The Trump-Putin controversies have stirred memories of the Cold War.
But the world has changed.
The Soviet Union was a peculiar animal. The regime emerged from a popular revolution in 1917 against a gigantic autocratic, semi-feudal Czarist empire. It claimed to be socialist and it definitely had social protections associated with socialism. But economic and political backwardness produced a regime that had old Czarist bureaucrats and commissars running things and a Communist Party pushing the brutal process of rapid industrialization rather than a capitalist class such as happened in the West. The Soviet Union would become a superpower but after its fall, it would disintegrate into several nation states.
Many Republicans have been pumping up their chests and hyperventilating about Vladimir Putin and the Russian Federation. A few years ago, Barack Obama was calmer. He said that “Russia is a regional power that is threatening some of its immediate neighbors — not out of strength but weakness … I continue to be much more concerned when it comes to our security with the prospect of a nuclear weapon going off in Manhattan.” However, recent events have increased Russia’s tensions with NATO and the U.S. Ironically, quite a few rightwingers in the United States and Europe consider Putin to be a heroic figure.
In 2013, paleoconservative intellectual Pat Buchanan authored a piece entitled “Is Putin One of Us?” in which he noted that while a “de-Christianized” United States has been embracing “homosexual marriage, pornography, promiscuity, and the whole panoply of Hollywood values,” the Russian president has stood up for traditional values. He praised Putin’s disparaging of homosexuals, feminists and immigrants.
“Putin may be seeing the future with more clarity than Americans still caught up in a Cold War paradigm,” Buchanan said. He reassured his readers that “Putin says his mother had him secretly baptized as a baby and professes to be a Christian.”
Buchanan is a political commentator and politician who was a senior advisor to Presidents Nixon, Ford and Reagan. Over the years, he has gotten in trouble over anti-Semitic and racist remarks.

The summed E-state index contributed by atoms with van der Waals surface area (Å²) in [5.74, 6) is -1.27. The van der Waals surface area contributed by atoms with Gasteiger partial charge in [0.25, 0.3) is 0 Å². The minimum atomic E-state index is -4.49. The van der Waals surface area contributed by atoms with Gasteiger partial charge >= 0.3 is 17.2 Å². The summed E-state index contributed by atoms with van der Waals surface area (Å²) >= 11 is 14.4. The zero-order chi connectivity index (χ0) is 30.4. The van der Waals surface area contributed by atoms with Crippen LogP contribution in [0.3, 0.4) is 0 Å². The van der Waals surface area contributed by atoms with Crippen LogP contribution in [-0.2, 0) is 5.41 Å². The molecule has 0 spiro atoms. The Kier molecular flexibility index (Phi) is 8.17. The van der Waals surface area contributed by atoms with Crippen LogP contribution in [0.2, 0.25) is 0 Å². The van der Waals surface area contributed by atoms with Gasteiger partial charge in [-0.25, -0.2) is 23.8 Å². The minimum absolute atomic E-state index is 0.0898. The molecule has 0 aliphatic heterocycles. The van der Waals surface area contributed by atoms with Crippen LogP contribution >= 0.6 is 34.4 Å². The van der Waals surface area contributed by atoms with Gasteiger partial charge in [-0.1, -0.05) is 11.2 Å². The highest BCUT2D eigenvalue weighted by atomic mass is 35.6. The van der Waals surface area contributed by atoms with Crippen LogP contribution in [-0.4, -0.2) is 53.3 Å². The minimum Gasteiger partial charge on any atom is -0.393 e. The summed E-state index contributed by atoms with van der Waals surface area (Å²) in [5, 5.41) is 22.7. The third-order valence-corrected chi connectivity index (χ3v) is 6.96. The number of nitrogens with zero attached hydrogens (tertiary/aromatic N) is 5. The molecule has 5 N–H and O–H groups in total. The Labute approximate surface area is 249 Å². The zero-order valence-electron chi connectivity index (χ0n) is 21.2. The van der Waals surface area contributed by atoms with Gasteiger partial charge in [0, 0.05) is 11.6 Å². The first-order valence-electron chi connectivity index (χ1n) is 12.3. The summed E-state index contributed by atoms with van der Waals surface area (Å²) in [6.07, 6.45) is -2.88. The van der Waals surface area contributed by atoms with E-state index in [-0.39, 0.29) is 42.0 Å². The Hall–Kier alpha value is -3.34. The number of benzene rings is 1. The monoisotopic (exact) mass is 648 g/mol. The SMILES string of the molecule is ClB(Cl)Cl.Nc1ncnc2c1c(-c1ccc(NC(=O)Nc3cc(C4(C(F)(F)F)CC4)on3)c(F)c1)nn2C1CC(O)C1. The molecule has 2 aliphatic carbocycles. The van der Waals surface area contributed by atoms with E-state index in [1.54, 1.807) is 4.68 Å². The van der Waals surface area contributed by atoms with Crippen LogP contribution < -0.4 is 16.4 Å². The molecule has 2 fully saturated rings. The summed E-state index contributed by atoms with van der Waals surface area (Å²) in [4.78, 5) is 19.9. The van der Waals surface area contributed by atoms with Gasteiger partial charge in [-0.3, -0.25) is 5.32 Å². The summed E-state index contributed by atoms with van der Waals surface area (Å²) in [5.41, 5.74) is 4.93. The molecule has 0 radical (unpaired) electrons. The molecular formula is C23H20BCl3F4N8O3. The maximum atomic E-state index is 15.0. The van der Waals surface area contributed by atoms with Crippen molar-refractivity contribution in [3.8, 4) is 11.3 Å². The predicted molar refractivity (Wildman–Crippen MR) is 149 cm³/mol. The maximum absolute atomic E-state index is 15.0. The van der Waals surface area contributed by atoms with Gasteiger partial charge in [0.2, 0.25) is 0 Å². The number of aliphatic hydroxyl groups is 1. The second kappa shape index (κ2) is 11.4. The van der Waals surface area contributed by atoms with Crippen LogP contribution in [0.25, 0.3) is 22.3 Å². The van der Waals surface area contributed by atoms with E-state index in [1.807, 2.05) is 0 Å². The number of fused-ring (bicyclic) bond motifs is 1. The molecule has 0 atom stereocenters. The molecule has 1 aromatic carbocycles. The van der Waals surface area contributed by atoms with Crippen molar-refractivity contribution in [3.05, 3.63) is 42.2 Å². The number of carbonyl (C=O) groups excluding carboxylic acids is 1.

He said the Russian president “is seeking to redefine the ‘Us vs. Them’ world conflict of the future as one in which conservatives, traditionalists and nationalists of all continents and countries stand up against the cultural and ideological imperialism of what he sees as a decadent West.”
In a rather startling observation for a conservative, Buchanan said:
“President Reagan once called the old Soviet Empire ‘the focus of evil in the modern world.’ President Putin is implying that Barack Obama’s America may deserve the title in the 21st century.”
Fast forward to 2016. Buchanan is supporting Trump. Putin is saying that Trump is “brilliant and very talented” while Trump says, “I’ve always felt fine with Putin” who is a “strong” and “powerful” leader unlike that weakling Obama. When told that several journalists critical of the Putin regime were murdered, Trump casually shrugged it off.
The Trump-Putin bromance is not unique. Putin has warm alliances with far-right parties in Europe which have politics similar to Trump — from Britain’s UKIP party to Jobbik in Hungary, The National Front in France, Golden Dawn in Greece, the National Democratic Party in Germany and Bulgaria’s Ataka party.
The most conspicuous example is Marine Le Pen’s National Front in France which, according to the New York Times, “confirmed taking an $11.7 million loan from the First Czech-Russian Bank in Moscow, which has been tied to the Kremlin. She has denied a news report that the money was just the first installment of an eventual $50 million in loans to help her party through a presidential election in 2017.”
Le Pen has endorsed Trump. So has her father, Jean-Marie Le Pen, the founder and former leader of the party. He is notorious for outrageous statements such as his claim that the Nazi occupation of France wasn’t “particularly inhumane”and for suggesting that Ebola might solve Europe’s “immigration problem.”
American and European officials have claimed that Russia is fighting economic sanctions over its annexation of Crimea by spreading disinformation and funding both right-wing and left-wing parties throughout Europe.
“Russian influence in the affairs of the far right is a phenomenon seen all over Europe,” said a study by the Political Capital Institute, a Hungarian research group. It predicted that far-right parties, “spearheaded by the French National Front,” could form a pro-Russian bloc in the European Parliament. It said 15 far-right European parties are “committed” to Russia.
If Trump is elected, perhaps Putin will also have a friend in the White House.
This opinion column does not necessarily reflect the views of Boulder Weekly.